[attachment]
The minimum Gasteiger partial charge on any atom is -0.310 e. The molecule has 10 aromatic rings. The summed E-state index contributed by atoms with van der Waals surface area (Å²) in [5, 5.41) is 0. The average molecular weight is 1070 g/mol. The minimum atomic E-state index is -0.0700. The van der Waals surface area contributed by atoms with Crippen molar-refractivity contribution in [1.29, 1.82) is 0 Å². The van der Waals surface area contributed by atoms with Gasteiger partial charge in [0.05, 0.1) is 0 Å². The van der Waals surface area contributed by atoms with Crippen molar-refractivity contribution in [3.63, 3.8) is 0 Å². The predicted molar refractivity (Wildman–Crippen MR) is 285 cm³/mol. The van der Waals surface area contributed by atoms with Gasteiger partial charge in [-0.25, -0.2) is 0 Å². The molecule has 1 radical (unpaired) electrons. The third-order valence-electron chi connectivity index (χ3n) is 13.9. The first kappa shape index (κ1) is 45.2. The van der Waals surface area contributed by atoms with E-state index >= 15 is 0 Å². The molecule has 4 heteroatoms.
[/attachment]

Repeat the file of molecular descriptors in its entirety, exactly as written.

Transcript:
The minimum Gasteiger partial charge on any atom is -0.310 e. The molecule has 10 aromatic rings. The summed E-state index contributed by atoms with van der Waals surface area (Å²) in [5, 5.41) is 0. The average molecular weight is 1070 g/mol. The minimum atomic E-state index is -0.0700. The van der Waals surface area contributed by atoms with Crippen molar-refractivity contribution in [1.29, 1.82) is 0 Å². The van der Waals surface area contributed by atoms with Gasteiger partial charge in [0.05, 0.1) is 0 Å². The van der Waals surface area contributed by atoms with Crippen molar-refractivity contribution in [3.63, 3.8) is 0 Å². The predicted molar refractivity (Wildman–Crippen MR) is 285 cm³/mol. The van der Waals surface area contributed by atoms with Gasteiger partial charge in [-0.25, -0.2) is 0 Å². The molecule has 1 radical (unpaired) electrons. The third-order valence-electron chi connectivity index (χ3n) is 13.9. The first kappa shape index (κ1) is 45.2. The van der Waals surface area contributed by atoms with E-state index >= 15 is 0 Å². The molecule has 4 heteroatoms.